This article originally appeared in The London School of Economics and Political Science blog British Politics and Policy on July 25, 2017.
Generations of British and American children have benefited from their parents’ hard work, which has contributed to many decades of strong economic growth. This has helped to ensure that, on average, children in their adult lives are economically better-off than their parents were at the same age.
Associate Director and Associate Professorial Research Fellow, CASE - London School of Economics
But growth has now been weaker for many years. The absolute upward mobility taken for granted in the past, fueled by the creation of “more room at the top”, is now in peril. At the same time, the hardening of class barriers – including a “glass floor” protecting the affluent from downward mobility – means that opportunities for less advantaged children may be curtailed still further.
Less ‘room at the top’
Over the last few decades, economic growth has been accompanied by an expansion in the number of well-paid, high-status jobs. In other words, “more room at the top”. In both the US and the UK, skilled-biased technological change, globalization, and increases in educational attainment, particularly the number and share of graduates in the workforce, have all fueled this expansion at the top of the labour market.
With more opportunities for education and for good jobs, children from less advantaged backgrounds have found it easier to progress and do well. At the same time, the odds of improving on the relative status of parents has not changed significantly, and may even have declined in both nations. In social mobility terms, both countries saw increases in absolute mobility which were not matched by increases in relative mobility.
A slow-down in economic growth following the financial crisis of 2007/08 contributed to stagnating and in some cases falling real wages. At best, limited growth in income and wealth among younger generations characterize a growing generational divide. Absolute mobility rates are falling, as recent work by Ray Chetty and his colleagues shows for the US. The UK’s Social Mobility Commission highlights recent evidence of younger generations (born in the 1960s, 1970s and early 1980s) failing to achieve the average levels of income enjoyed by previous cohorts at the same age.
The “glass floor”
The idea of social mobility usually refers to upward mobility, or the lack of it, for children from less advantaged family backgrounds. But there is another side to social mobility, largely neglected: downward mobility, or the lack of it, for children from more advantaged family backgrounds. Each of us has conducted research showing that in the UK and in the US, children from advantaged families are protected from downward mobility. We even find that, on average, less able children from better-off families do better, in terms of income and earnings, than more able children from poorer ones.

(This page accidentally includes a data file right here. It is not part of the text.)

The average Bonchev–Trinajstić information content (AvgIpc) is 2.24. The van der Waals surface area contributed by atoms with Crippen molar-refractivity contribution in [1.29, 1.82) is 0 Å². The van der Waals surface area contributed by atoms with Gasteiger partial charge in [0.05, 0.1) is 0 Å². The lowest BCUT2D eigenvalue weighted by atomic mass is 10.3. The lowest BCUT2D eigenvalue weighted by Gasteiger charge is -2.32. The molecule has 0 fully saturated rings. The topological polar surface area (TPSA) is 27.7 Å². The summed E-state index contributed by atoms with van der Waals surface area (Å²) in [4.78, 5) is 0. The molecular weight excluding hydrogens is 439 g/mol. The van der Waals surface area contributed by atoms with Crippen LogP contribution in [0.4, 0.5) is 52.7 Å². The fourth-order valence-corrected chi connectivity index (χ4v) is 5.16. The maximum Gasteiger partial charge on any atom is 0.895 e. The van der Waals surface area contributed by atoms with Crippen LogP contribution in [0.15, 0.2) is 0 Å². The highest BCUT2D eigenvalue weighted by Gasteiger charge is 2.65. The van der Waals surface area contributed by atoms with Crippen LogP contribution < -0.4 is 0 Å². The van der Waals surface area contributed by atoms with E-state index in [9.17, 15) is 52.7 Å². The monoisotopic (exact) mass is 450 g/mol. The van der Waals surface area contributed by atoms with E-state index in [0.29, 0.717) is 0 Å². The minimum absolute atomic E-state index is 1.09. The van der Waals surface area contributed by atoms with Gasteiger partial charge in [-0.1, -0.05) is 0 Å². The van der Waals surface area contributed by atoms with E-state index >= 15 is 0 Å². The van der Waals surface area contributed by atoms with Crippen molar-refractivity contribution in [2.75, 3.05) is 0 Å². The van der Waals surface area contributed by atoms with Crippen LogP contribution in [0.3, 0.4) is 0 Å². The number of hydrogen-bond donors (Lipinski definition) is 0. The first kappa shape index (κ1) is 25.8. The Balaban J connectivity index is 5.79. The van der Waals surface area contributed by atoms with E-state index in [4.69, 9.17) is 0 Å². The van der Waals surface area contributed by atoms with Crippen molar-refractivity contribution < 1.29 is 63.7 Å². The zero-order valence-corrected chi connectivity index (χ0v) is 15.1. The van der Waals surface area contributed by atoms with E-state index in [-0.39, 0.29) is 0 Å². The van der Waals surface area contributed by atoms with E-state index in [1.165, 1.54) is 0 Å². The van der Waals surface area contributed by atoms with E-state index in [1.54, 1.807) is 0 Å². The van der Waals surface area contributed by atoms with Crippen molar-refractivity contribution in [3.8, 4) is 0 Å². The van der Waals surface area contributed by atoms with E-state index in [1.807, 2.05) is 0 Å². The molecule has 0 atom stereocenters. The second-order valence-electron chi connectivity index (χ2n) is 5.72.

The result is that children from better-off families are effectively able to hoard the best opportunities in the labor market, limiting the opportunity for upward relative mobility for children from less advantaged family backgrounds.
In the case of the UK, we are able to unpack this a bit and identify which factors help prevent children from advantaged families from experiencing downward mobility. The evidence shows that these families have been in a better position to help their children improve their cognitive skills (particularly maths skills) and gain more social and emotional skills (‘soft skills’). Higher levels of parental education, a greater chance of attending a grammar or private fee-paying school, and gaining a higher education are all important factors that contribute to the greater chance of success for initially low achieving children from advantaged families.
In the US, there is similar evidence for the importance of cultivating “soft skills” to maintain status, as well as a strong role for higher education. Among those who might have been expected, based on their adolescent cognitive skill levels, to fall down the income ladder, the acquisition of a college degree was the most important protective factor, or glass floor.
Less room at the top + a glass floor = bad news for mobility
Policymakers commonly turn to education policy when looking to improve social mobility. By helping children’s earnings or income to surpass their parents’, educational attainment can be an effective strategy for boosting absolute social mobility. However, in both the US and UK, i) economic inequality is high; ii) economic resources help to secure higher levels of educational attainment; and iii) educational wage premiums are sizeable. Under these conditions, better-off families are in a strong position to maintain their advantage through maintaining education inequalities.
In an education race between the State and wealthy families, it is unlikely that the State will win. It simply doesn’t have the resources to invest in the education of less advantaged children to match what wealthy families have at their disposal. This means that to improve relative social mobility (the relationship between children’s and parents’ relative earnings or income is weakened) policymakers interested in improving social mobility may need to take more radical steps to reduce economic inequality.
Our research sends out a stark message that opportunity hoarding and limited downward social mobility mean that better-off families will continue to ensure that their children occupy the top slots in the labor market. Without further expansion of well-paid jobs, the opportunity of upward mobility for children from less advantaged family backgrounds will thus be limited further.